In the 70s, gay activists marched through
Woodside with picket signs calling for equality. In the 80s and 90s, the Gay Pride Parade
marched the line through Jackson Heights with a pageantry and flamboyance that received
positive and negative feedback.
At last weeks St. Patricks Day Parade,
Queens Gay Pride Activist Daniel Dromm prepares to embrace First Lady Hillary Rodham
Clinton during the festivities that included the entire spectrum of the Queens community
marching side by side.
Tribune Photo By Ira Cohen
But this week in Queens 2000, the gay groups were just
one of the organizers, and their banners just part of the crowd for the boroughs
first St. Patricks Day parade, and a bold sign that at least the attitudes of some
neighbors have changed.
Brendan Fay, co-chair of the Queens St. Patricks Day Parade and a
member of the Lavender and Green Alliance, said, "The parade was a breakthrough . . .
parades are a human-ritual gathering, a cultural gathering . . . now imagine that
youre not welcome."
The Queens celebration brought together leaders in the
gay community with religious leaders, politicians, civic groups and community
organizations for a joint community effort. They marched together peacefully, banner after
banner, as neighbors, sharing the spotlight with the international persona of First Lady
Hillary Clinton. And everyone not matter their race, politics or sexual orientation wanted
to march with Clinton.
But even in the spirit of tolerance that surrounded the event, there
were voices of opposition.
Morality Action Committee (MAC), a group led by Paul Morrisey which is
fundamentally against gay rights, leafleted the Sunnyside/Woodside area with pamphlets
which included the terms "sacrilegious, blasphemy, and sodomites."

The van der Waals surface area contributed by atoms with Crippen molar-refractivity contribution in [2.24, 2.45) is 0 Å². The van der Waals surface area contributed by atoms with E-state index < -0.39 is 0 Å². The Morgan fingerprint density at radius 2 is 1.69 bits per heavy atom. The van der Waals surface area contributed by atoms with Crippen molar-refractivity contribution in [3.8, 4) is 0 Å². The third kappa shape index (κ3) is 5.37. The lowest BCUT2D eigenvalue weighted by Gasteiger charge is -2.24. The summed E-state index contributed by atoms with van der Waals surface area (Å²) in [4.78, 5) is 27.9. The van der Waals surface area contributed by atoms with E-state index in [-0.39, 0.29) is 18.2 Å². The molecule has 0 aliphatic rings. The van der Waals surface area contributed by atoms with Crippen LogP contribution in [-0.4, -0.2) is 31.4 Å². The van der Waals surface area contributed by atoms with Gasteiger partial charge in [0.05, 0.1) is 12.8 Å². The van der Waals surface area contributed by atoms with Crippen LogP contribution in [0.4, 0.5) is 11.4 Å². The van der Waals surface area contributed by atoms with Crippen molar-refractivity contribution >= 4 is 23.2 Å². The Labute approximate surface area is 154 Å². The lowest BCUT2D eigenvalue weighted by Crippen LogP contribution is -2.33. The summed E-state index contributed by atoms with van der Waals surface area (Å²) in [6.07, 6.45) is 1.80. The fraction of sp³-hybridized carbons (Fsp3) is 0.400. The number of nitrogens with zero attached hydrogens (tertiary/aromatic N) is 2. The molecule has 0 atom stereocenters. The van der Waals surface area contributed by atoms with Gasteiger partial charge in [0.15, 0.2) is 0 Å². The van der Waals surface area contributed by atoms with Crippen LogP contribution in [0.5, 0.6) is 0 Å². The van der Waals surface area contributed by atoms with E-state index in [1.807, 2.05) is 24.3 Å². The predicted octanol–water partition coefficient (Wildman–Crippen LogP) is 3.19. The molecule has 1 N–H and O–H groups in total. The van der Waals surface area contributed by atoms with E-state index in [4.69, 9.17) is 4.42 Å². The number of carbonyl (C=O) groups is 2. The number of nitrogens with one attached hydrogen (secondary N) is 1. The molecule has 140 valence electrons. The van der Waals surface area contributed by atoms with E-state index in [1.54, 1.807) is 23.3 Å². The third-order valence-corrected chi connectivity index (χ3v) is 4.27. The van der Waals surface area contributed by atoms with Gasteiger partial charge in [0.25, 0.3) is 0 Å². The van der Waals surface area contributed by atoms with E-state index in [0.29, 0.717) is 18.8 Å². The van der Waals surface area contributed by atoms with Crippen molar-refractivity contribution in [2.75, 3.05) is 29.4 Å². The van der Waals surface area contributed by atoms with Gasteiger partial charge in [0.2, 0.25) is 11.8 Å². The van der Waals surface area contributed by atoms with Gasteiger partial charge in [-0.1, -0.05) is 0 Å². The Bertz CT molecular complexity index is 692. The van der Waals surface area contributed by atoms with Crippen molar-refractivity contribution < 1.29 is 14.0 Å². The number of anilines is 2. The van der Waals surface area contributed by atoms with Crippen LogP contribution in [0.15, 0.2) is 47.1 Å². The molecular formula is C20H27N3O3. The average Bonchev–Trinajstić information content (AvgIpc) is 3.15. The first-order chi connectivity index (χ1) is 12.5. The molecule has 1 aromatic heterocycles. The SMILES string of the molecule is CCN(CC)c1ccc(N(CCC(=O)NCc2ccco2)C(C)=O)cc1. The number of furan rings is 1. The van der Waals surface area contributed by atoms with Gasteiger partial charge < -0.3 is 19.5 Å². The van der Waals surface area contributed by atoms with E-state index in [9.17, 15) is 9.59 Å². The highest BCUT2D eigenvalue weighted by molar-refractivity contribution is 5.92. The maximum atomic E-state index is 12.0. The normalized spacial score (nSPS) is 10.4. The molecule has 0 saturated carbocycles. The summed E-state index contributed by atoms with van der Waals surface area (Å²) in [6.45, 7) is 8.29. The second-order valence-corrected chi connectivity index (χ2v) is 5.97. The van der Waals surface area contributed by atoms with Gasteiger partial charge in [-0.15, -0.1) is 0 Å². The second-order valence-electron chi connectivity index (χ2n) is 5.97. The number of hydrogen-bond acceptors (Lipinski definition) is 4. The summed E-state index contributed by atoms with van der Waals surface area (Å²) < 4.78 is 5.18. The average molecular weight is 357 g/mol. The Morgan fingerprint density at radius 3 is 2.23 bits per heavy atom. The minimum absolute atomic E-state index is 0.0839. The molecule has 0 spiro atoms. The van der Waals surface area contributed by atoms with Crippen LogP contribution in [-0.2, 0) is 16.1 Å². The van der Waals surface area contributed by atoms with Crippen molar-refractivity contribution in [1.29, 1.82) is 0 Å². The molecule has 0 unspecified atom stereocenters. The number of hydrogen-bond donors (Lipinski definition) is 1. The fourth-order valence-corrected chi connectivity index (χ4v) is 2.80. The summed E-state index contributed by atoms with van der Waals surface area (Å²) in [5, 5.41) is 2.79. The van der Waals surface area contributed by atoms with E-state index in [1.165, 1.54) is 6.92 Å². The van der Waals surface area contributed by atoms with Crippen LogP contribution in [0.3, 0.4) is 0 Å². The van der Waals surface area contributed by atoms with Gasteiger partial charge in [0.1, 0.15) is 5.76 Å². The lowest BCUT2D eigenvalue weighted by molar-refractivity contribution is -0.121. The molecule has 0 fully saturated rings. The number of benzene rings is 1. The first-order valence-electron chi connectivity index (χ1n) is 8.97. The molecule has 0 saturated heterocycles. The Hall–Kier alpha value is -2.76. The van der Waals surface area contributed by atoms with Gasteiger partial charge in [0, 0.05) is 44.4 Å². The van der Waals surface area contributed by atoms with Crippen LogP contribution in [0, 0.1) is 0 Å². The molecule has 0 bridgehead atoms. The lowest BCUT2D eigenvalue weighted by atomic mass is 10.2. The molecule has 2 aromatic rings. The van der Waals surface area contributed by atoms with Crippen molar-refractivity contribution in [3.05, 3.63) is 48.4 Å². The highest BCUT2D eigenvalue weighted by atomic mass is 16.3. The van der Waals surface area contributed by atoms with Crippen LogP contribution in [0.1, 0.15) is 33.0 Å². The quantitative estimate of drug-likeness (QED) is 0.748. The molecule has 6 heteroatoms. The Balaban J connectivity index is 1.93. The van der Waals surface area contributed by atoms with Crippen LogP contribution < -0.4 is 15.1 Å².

There were also a couple of MAC members who temporarily blocked the
procession down Skillman Avenue, kneeling in the street, clutching their rosaries and
praying, clearly objecting to the inclusive nature of the celebration. Police removed them
without protest, and the parade continued.
Are the Times a Changing?
Even factoring in the occasional incident, Daniel Dromm,
co-chair of the Queens Lesbian and Gay Pride Committee is confident that things are
changing for the better.
"Eight or nine years ago [candidates] would use a lesbian and gay
endorsement against one another," said Dromm. "I think the Jackson Heights Gay
Pride Parade went a long way to change that. The parade mobilizes around 40,000 people and
elected officials have taken notice."
Dromm also said that around 10 percent of voters identify as open
lesbian or gay in Citywide elections.
Ellen Duncan of the Ethical Cultures Society of Queens agrees with
Dromm. "There is marked improvement. More gays are out being who they are. It is very
cruel to not be able to be who you are," said Duncan.
The Religious Connotation
Some of the discrimination against homosexuals has come
through religion, even though there are members within the clergy who are more
In the 70s, activists marched in Woodside to fight for
equal rights (above). By the 90s, homesexuals were marching in their own pride parade in
Jackson Heights, but objections from the sidelines continued (below).
During the Queens parade, the Queen of Angels Church